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Recent Projects

Viewing recent projects in Environmental Health
  • Still Your Grandfather‘s Boiler: Estimating the Effects of the Clean Air Act‘s Grandfathering Provisions

    Working paper

    While vintage differentiation is a highly prominent feature of various regulations, it can induce significant biases. We study these biases in the context of New Source Review—a program within the US Clean Air Act imposing costly sulfur dioxide (SO2) abatement requirements on new boilers but not existing ones. In particular, we empirically investigate how the differential treatment of coal boilers shaped the generation landscape by affecting unit utilization, retirement, and emissions. Focusing solely on the additional SO2 emissions, we estimate annual costs of up to $65 billion associated with the vintage differentiation in New Source Review.

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  • Air Pollution and Environmental Justice Cover

    Air Pollution and Environmental Justice

    Published in Ecology Law Quarterly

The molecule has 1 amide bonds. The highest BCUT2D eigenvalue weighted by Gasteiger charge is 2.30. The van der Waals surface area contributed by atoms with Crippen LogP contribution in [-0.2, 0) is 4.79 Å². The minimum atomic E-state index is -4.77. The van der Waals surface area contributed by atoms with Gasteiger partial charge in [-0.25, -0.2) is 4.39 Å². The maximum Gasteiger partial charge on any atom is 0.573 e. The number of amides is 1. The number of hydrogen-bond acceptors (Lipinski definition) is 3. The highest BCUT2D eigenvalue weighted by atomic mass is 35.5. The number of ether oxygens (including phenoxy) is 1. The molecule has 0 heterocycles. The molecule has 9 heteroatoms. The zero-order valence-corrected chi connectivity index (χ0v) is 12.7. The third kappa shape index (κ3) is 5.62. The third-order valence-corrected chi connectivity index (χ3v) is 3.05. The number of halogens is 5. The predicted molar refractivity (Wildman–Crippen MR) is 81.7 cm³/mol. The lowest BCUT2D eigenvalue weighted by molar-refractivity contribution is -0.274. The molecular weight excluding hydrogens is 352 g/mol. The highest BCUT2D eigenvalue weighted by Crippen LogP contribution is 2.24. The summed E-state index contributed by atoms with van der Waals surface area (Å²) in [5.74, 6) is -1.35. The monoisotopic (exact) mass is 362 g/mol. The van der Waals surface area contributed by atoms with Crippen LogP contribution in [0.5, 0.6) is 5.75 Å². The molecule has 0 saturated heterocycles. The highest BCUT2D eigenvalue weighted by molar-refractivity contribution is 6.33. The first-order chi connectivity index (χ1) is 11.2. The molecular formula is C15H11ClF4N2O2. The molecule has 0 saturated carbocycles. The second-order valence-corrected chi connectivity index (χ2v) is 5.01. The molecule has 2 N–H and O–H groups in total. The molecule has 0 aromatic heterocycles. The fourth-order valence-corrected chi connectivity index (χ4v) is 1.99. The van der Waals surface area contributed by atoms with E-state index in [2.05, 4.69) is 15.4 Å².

The article examines the failures of the U.S. Environmental Protection Agency to address the environmental justice harms from air pollution and identifies three recent development that could augur beneficial change.

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  • Comments to EPA on its Proposed Asbestos Risk Management Rule

    The Environmental Protection Agency (EPA) has proposed a ban on multiple conditions of use of chrysotile asbestos. The Institute for Policy Integrity and Professor Rachel Rothschild at the University of Michigan Law School submitted comments on the agency’s economic analysis of the proposed rule, identifying numerous ways EPA underestimated the health benefits from reduced cancer cases and lung illnesses and could strengthen the robust scientific, economic and legal basis for EPA’s proposed rule.

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  • Measuring the Benefits of Power Plant Effluent Regulation Cover

    Measuring the Benefits of Power Plant Effluent Regulation

    The 2020 Steam Electric Reconsideration Rule and Potential Future Methods